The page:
Dinka Shields

'Dinka instruments for parrying club blows.'
From Schweinfurth, 1878 (1): 53.

Extract from Plaschke and Zirngibl, African Shields
(p 75)

The truth of the statement that the stick was the prototype of many defensive weapons can be seen by examining three types of wood shields. Their main function - deflecting the blow of one's opponent - became an essential and basic characteristic of the simple pole and parrying shield. It was only with the later development of broad shields that their users were able to defend themselves against the enemy's spears, arrows, clubs etc.

The 'original model' of a wooden pole shield with a concave handle in the middle arose from the necessity of parrying with a piece of wood while protecting one's hand at the same time. Fist protectors together with fighting poles and clubs were used to settle disagreements within the tribe. In armed conflicts with neighboring tribes, however, larger leather shields were employed. Early ethnological articles not only mentioned the simple and modest way of life of the Nilotic herdsmen of Sudan, but also displayed their parrying shields with the description, 'typical weapons of the upper Nile'.

'Kuerr' as the shield in ill. 62 is called, is a product of the Dinka from the swampy lowlands of the upper Nile. Illustration 63 illustrates a slimmer and more elegant design. [both of these shields are very similar to 1884.30.21].

G.Schweinfurth was one of the first to draw attention to the peculiar pole shields of the Dinka. He wrote that their marked preference for clubs and fighting poles led other tribes to call them 'the people of the pole'.

A deep groove runs the length of the inner side of the shield in ill. 62. On the shield next to it the same groove is restricted to the middle section. It can be safely assumed that fighting poles were laid in the grooves.

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Extract from Schweinfurth's The Heart of Africa
(pp53 - 54)

The most important weapon of the Dinka is the lance. Bows and arrows are unknown: the instruments that some travellers have mistaken for bows are only weapons of defence for parrying the blows of clubs. But really their favourite weapons are clubs and sticks, which they cut out of the hard wood of the Hegelig (Balanites), or from the native ebony (Diospyrus mespiliformis). This mode of defence is ridiculed by other nations, and the Niam-niam, with whom the Dinka have become acquainted by accompanying the Khartoomers in their ivory expeditions, deride them as 'A-Tagbondo' or stick-people.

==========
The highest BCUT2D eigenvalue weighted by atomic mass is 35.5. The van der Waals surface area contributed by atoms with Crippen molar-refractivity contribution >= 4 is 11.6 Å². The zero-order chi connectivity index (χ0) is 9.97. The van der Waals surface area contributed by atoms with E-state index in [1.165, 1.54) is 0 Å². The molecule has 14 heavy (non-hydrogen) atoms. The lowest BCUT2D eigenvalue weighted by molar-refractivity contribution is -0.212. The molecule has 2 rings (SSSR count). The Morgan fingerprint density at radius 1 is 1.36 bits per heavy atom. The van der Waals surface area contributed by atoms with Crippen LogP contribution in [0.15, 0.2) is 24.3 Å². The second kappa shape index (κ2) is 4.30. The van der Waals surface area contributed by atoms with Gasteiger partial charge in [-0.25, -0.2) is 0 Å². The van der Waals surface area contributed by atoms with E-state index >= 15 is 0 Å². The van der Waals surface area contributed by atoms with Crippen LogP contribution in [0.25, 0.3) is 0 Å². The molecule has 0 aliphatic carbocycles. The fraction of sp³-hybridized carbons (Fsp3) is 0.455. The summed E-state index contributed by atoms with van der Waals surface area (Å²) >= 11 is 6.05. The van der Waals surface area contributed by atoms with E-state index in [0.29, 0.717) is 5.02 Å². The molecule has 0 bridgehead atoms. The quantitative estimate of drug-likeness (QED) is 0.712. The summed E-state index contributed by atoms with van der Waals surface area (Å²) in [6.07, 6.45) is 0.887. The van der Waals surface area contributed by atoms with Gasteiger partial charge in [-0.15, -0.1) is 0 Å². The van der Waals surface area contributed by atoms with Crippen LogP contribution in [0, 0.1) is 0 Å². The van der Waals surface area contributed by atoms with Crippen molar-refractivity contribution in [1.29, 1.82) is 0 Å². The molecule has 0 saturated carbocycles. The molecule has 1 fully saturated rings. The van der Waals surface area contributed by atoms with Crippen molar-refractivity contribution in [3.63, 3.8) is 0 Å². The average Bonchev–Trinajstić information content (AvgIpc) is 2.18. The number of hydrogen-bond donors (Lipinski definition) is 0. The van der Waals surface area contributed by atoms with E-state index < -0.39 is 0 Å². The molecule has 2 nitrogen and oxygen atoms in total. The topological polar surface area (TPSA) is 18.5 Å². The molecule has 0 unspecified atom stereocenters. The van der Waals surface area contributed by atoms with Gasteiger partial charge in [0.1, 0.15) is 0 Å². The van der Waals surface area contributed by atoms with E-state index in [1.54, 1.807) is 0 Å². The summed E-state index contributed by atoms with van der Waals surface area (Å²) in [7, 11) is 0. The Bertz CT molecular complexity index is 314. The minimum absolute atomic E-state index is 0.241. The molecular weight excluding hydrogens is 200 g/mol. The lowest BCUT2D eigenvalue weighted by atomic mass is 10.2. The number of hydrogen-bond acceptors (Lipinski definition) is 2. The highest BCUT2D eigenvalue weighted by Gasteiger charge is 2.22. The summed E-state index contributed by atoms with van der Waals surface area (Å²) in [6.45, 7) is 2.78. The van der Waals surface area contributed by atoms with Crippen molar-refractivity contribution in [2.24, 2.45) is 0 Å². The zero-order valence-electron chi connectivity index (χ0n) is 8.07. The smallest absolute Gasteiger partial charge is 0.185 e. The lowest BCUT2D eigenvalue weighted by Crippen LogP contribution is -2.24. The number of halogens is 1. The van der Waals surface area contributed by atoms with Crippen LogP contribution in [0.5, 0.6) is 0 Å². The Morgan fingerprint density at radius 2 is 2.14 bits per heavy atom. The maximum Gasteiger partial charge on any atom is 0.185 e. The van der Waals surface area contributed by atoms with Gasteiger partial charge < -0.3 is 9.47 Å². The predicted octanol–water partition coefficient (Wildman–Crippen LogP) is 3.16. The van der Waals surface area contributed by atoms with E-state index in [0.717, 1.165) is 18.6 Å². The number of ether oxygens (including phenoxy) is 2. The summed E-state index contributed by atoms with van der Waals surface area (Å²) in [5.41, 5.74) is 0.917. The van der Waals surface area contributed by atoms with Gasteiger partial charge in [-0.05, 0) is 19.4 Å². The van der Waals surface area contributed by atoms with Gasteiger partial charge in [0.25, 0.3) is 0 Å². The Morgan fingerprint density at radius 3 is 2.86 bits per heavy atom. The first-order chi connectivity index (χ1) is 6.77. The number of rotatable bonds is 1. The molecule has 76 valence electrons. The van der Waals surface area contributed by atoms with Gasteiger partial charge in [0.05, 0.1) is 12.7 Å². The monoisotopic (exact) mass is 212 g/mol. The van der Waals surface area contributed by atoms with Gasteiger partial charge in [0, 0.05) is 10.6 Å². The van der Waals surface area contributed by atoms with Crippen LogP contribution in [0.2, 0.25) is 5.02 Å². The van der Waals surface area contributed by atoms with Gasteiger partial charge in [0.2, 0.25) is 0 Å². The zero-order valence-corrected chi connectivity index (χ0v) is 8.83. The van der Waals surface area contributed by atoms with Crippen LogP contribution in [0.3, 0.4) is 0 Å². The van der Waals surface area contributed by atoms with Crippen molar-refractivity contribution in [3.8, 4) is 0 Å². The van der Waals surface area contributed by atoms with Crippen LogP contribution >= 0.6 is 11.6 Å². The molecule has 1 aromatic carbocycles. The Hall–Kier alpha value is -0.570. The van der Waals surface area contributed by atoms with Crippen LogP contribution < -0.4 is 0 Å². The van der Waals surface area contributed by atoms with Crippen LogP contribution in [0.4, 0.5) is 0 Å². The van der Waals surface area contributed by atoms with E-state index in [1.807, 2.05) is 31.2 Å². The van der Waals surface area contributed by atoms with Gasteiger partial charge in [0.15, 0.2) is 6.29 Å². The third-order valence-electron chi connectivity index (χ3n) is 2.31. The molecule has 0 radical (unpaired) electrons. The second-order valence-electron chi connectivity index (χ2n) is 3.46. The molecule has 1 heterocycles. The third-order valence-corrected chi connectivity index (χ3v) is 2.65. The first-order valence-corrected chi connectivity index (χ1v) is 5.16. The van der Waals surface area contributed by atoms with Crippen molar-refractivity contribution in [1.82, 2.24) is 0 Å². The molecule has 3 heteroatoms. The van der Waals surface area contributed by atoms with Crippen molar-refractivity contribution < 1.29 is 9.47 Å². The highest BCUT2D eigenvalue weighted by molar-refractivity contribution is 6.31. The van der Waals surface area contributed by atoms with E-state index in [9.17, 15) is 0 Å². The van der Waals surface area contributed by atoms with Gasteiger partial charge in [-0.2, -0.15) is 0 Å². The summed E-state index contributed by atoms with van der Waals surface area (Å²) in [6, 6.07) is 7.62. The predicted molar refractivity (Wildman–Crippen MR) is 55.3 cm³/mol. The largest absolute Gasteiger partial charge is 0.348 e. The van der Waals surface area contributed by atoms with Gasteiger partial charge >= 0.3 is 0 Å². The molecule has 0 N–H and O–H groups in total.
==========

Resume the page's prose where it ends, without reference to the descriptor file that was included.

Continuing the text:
Similar conditions of life in different regions, even among dissimilar races, ever produce similar habits and tendencies. This is manifest in the numerous customs that the Dinka possess in common with the far-off Kaffirs. They have the same predilection for clubs and sticks, and use a shield of the same long oval form, cut out of buffalo-hide, and which, in order to insure a firmer hold, is crossed by a stick, secured by being passed through slips cut in the thick leather. But the instruments for parrying club-blows depicted in the accompanying illustration are quite peculiar to the Dinka. As far as I know, no previous traveller has drawn attention to these strange contrivances for defence. They are of two kinds. One consists of a neatly-carved piece of wood, rather more than a yard long, with a hollow in the centre for the protection of the hand: these are called 'quayre'. The other, which has been mistaken for a bow, is termed 'dang' of which the substantial fibres seem peculiarly fitted for breaking the violence of any blow...

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Extract from Petherick's Egypt, the Soudan and Central Africa

Their arms are lances and clubs; the latter, held in the left hand, is used as a shield to ward off the lances, and to brain the fallen enemy.

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Extract from Petherick's 'On the arms of the Arab and Negro tribes of Central Africa, bordering on the White Nile'
(talk given to the Royal United Service Institution at its evening meeting on Monday May 7 1860; JRUSI, iv, 13, p173 - 174)

The pastoral Dinkas use only one large and two or three smaller lances, without a shield, a substitute for which is a heavy stick with which they cleverly ward off a coming lance, using it as a club and with it drive their cattle of which they possess large herds. Iron the Dinkas have not, and they are obliged to purchase their lances from their neighbours the Arabs. As a substitute for iron, after insertion in boiling water, they straighten the horns of antelopes and gazelles for lance points. Their method of fighting, as is the case with the whole of the negro tribes with whom I am acquainted, is on foot, as they have no beast of burthen, and, although they are large cattle owners, the ox has never been made serviceable, the neighbouring Bagara Arabs, to carry loads or man.

... Originally Dinka, and subdivided into many families forming distinct tribes, having their language only in common, these negroes, in addition to a stiff club, made from the root of a tree, which they are expert in casting as well as fencing with, carry an instrument like a bow for the purpose of warding off projectiles, and which, with the club, and a lance, or two, are grasped in the left hand, whilst throwing a lance with the right.

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African shields in general